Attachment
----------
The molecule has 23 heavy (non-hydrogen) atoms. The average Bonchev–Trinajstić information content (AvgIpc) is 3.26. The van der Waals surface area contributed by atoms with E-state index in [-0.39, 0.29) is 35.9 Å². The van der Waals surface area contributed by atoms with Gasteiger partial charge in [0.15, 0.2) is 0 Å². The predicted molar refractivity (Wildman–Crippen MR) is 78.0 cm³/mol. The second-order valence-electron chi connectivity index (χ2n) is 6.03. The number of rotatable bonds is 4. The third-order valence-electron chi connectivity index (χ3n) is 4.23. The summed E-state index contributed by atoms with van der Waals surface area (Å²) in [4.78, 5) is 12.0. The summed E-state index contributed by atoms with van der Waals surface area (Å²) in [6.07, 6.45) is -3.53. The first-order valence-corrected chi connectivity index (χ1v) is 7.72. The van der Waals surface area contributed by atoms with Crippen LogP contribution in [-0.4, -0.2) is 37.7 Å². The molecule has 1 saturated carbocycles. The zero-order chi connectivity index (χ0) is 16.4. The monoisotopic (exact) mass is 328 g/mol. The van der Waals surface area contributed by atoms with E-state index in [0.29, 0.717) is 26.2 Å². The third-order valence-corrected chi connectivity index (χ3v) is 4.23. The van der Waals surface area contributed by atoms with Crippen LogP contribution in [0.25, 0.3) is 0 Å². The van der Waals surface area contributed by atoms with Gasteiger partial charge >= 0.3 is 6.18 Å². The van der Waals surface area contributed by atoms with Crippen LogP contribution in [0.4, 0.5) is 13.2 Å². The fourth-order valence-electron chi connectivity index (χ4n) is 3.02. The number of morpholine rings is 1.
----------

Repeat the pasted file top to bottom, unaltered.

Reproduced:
The molecule has 23 heavy (non-hydrogen) atoms. The average Bonchev–Trinajstić information content (AvgIpc) is 3.26. The van der Waals surface area contributed by atoms with E-state index in [-0.39, 0.29) is 35.9 Å². The van der Waals surface area contributed by atoms with Gasteiger partial charge in [0.15, 0.2) is 0 Å². The predicted molar refractivity (Wildman–Crippen MR) is 78.0 cm³/mol. The second-order valence-electron chi connectivity index (χ2n) is 6.03. The number of rotatable bonds is 4. The third-order valence-electron chi connectivity index (χ3n) is 4.23. The summed E-state index contributed by atoms with van der Waals surface area (Å²) in [4.78, 5) is 12.0. The summed E-state index contributed by atoms with van der Waals surface area (Å²) in [6.07, 6.45) is -3.53. The first-order valence-corrected chi connectivity index (χ1v) is 7.72. The van der Waals surface area contributed by atoms with Crippen LogP contribution in [-0.4, -0.2) is 37.7 Å². The molecule has 1 saturated carbocycles. The zero-order chi connectivity index (χ0) is 16.4. The monoisotopic (exact) mass is 328 g/mol. The van der Waals surface area contributed by atoms with E-state index in [0.29, 0.717) is 26.2 Å². The third-order valence-corrected chi connectivity index (χ3v) is 4.23. The van der Waals surface area contributed by atoms with Crippen LogP contribution in [0.25, 0.3) is 0 Å². The van der Waals surface area contributed by atoms with Gasteiger partial charge >= 0.3 is 6.18 Å². The van der Waals surface area contributed by atoms with Crippen LogP contribution in [0.4, 0.5) is 13.2 Å². The fourth-order valence-electron chi connectivity index (χ4n) is 3.02. The number of morpholine rings is 1.